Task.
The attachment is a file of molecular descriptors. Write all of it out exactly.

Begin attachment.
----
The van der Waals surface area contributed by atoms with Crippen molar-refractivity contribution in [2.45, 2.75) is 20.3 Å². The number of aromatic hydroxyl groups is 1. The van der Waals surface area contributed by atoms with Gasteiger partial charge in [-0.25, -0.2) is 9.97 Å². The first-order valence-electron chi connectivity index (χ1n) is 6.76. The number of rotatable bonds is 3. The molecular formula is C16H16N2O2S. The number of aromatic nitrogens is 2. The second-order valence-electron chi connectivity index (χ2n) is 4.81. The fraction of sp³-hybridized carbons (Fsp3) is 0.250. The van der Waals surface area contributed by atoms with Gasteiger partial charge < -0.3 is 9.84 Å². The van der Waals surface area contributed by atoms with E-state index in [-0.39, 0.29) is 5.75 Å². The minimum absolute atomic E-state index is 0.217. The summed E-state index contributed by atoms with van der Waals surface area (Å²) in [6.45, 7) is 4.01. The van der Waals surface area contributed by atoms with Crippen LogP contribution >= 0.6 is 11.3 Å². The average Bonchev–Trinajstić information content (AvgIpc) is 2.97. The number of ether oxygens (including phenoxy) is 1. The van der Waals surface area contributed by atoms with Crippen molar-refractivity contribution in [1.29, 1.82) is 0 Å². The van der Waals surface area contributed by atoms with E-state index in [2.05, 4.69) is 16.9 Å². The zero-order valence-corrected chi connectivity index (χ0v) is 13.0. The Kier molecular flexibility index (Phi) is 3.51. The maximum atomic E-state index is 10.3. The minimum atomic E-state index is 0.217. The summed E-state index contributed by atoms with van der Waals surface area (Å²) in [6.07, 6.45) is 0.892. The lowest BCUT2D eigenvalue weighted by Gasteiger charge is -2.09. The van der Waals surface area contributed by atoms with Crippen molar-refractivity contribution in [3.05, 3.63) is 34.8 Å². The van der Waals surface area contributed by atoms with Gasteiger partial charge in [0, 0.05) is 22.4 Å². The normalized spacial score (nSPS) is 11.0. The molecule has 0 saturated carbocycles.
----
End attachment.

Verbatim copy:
The van der Waals surface area contributed by atoms with Crippen molar-refractivity contribution in [2.45, 2.75) is 20.3 Å². The number of aromatic hydroxyl groups is 1. The van der Waals surface area contributed by atoms with Gasteiger partial charge in [-0.25, -0.2) is 9.97 Å². The first-order valence-electron chi connectivity index (χ1n) is 6.76. The number of rotatable bonds is 3. The molecular formula is C16H16N2O2S. The number of aromatic nitrogens is 2. The second-order valence-electron chi connectivity index (χ2n) is 4.81. The fraction of sp³-hybridized carbons (Fsp3) is 0.250. The van der Waals surface area contributed by atoms with Gasteiger partial charge < -0.3 is 9.84 Å². The van der Waals surface area contributed by atoms with E-state index in [-0.39, 0.29) is 5.75 Å². The minimum absolute atomic E-state index is 0.217. The summed E-state index contributed by atoms with van der Waals surface area (Å²) in [6.45, 7) is 4.01. The van der Waals surface area contributed by atoms with Crippen LogP contribution >= 0.6 is 11.3 Å². The average Bonchev–Trinajstić information content (AvgIpc) is 2.97. The number of ether oxygens (including phenoxy) is 1. The van der Waals surface area contributed by atoms with Crippen molar-refractivity contribution in [1.29, 1.82) is 0 Å². The van der Waals surface area contributed by atoms with E-state index in [2.05, 4.69) is 16.9 Å². The zero-order valence-corrected chi connectivity index (χ0v) is 13.0. The Kier molecular flexibility index (Phi) is 3.51. The maximum atomic E-state index is 10.3. The minimum atomic E-state index is 0.217. The summed E-state index contributed by atoms with van der Waals surface area (Å²) in [6.07, 6.45) is 0.892. The lowest BCUT2D eigenvalue weighted by Gasteiger charge is -2.09. The van der Waals surface area contributed by atoms with Crippen molar-refractivity contribution in [3.05, 3.63) is 34.8 Å². The van der Waals surface area contributed by atoms with Gasteiger partial charge in [0, 0.05) is 22.4 Å². The normalized spacial score (nSPS) is 11.0. The molecule has 0 saturated carbocycles.